I’m sorry, but the tapping of someone like Sommers says to me the studio has dictated how this movie will look, feel and everything else. At this point they were just looking for a patsy to fill the chair, someone who wouldn’t try to do anything original with the movie or try to make it into a “film.” They just need someone to call “action” and “cut” while the executive producer makes sure all the special effects shots are setup .
- Karina announces she’ll be adding a weekly segment to the FilmCouch podcast from Spout. She said she’s taking questions that she’ll then try to answer in the podcast so I’m pretty much approaching this as “Stump Longworth.”
- C.C. Chapman says there’s a major disconnect between the Bridge to Terebithia’s marketing campaign and the movie itself. This is something I heard a lot about when the movie first came out but it’s nice to hear from someone who isn’t always talking movies.
- Todd gives a huge thumbs up to Stardust, saying it’s one of the best flicks of the year. This has more influence over my desire to see the movie than the campaign or any of the negative to middling reviews the movie got.
- Ian Schafer got quoted in the Wall Street Journal about video advertising and its usage.
- Younger people are increasingly accessing their entertainment on computers and not traditional devices like TVs.
- National CineMedia says ad revenue was up 52.8 percent in the second quarter as more advertisers got into the pre-show ad network it runs.
- Studios get into a bidding war over an unpublished novel by an unknown author. They frenzy was the result of the book being about vampires and studios being desperate for anything they can turn into a movie, especially if it has franchise possibilities.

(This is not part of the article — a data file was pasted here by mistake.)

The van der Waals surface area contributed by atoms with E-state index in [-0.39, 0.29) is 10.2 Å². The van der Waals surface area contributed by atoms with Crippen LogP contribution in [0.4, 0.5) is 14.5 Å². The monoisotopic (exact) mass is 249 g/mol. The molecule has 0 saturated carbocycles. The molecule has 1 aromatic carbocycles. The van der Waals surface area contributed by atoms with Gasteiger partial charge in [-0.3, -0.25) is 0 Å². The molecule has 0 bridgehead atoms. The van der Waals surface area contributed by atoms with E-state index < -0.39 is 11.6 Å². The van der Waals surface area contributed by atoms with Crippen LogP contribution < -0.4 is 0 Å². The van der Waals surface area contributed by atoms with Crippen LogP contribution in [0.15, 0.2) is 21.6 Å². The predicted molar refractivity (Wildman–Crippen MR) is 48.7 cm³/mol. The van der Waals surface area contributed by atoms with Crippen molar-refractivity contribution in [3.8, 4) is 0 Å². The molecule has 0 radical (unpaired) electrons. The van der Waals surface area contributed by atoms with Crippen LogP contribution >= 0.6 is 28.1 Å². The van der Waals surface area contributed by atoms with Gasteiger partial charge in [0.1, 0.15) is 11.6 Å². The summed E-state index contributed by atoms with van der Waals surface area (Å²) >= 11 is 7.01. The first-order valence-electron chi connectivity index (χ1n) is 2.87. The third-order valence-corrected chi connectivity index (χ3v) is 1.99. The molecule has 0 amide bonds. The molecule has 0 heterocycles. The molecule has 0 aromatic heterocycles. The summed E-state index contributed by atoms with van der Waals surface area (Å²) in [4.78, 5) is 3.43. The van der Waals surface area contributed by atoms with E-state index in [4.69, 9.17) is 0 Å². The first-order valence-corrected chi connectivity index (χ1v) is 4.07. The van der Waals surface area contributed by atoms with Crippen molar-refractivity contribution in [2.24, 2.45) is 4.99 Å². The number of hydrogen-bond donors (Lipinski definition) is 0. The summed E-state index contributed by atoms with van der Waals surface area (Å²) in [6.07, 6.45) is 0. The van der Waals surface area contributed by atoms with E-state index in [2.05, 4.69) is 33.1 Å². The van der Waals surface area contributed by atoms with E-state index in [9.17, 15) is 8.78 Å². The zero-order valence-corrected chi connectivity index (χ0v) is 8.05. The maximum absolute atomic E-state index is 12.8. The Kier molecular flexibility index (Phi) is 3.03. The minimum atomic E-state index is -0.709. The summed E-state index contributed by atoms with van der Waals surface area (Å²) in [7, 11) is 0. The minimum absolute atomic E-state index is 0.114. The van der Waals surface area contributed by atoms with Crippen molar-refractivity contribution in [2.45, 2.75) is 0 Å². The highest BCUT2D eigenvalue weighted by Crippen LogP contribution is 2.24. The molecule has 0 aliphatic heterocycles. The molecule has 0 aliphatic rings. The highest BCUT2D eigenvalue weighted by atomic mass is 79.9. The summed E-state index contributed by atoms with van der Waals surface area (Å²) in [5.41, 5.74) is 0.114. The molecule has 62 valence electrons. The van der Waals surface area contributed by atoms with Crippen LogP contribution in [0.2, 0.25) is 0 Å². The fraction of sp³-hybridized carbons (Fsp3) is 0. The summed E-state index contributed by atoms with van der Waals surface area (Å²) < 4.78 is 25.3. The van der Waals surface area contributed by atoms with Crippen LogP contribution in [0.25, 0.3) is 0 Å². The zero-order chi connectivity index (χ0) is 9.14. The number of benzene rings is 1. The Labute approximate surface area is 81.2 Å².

- Wizard World Chicago, outshone by the recent San Dieago Comic-Con, got a little movie marketing love in the shape of a preview of footage from next year’s The Dark Knight. Only fitting since so much of the movie was shot here in Chicago.
- Max Kalehoff is talking about how the Freakonomics blog has switched from full-text to partial feeds, a change that came about as the blog became hosted by The New York Times. I’m sure that’s coincidental and that it’s not because the NYTimes is trying to drive page views or anything. (CT)
- It’s more than a little amusing to me that the “Cavemen” show that was inspired by the Geico ad campaign is having trouble signing insurance-related advertisers. (CT)
- The bashing of marketing in Second Life continues with this piece in Wired. There are legitimate points in there but it’s kind of ridiculous how quickly the media’s conventional wisdom shifted from “You need to be there” to “Why would you ever be there.” Thankfully people like Neville Hobson are helping to add some perspective. (CT)
- Time Warner Cable’s new DVR restricts program playback to just the same day the show was broadcast and doesn’t allow you to fast-forward through commercials. It’s kind of amazing how they identified a user need and failed completely to meet that. (CT)
- Greg Howlett at MarketingPilgrim wonders if self-publishing is actually that great idea based on some of the stuff in his RSS reader. (CT)
- Jeremiah has a great analysis on the best uses for Facebook and what marketers need to know about the platform. (CT)
As my friend Joe Jaffe has announced, I’ll be joining him and Real Pie Media‘s Kirk Skodis on one of the next episodes of the Across the Sound podcast. Kirk and Joe recorded an episode that’s available for your listening pleasure now where they talk all about new marketing types of stuff. Since Kirk operates largely in the movie marketing space and since I’ve known both he and Jaffe for a while now they decided to extend an invite to me to come on and offer my opinions on movie marketing efforts. This should be fun as these are two guys I respect tremendously.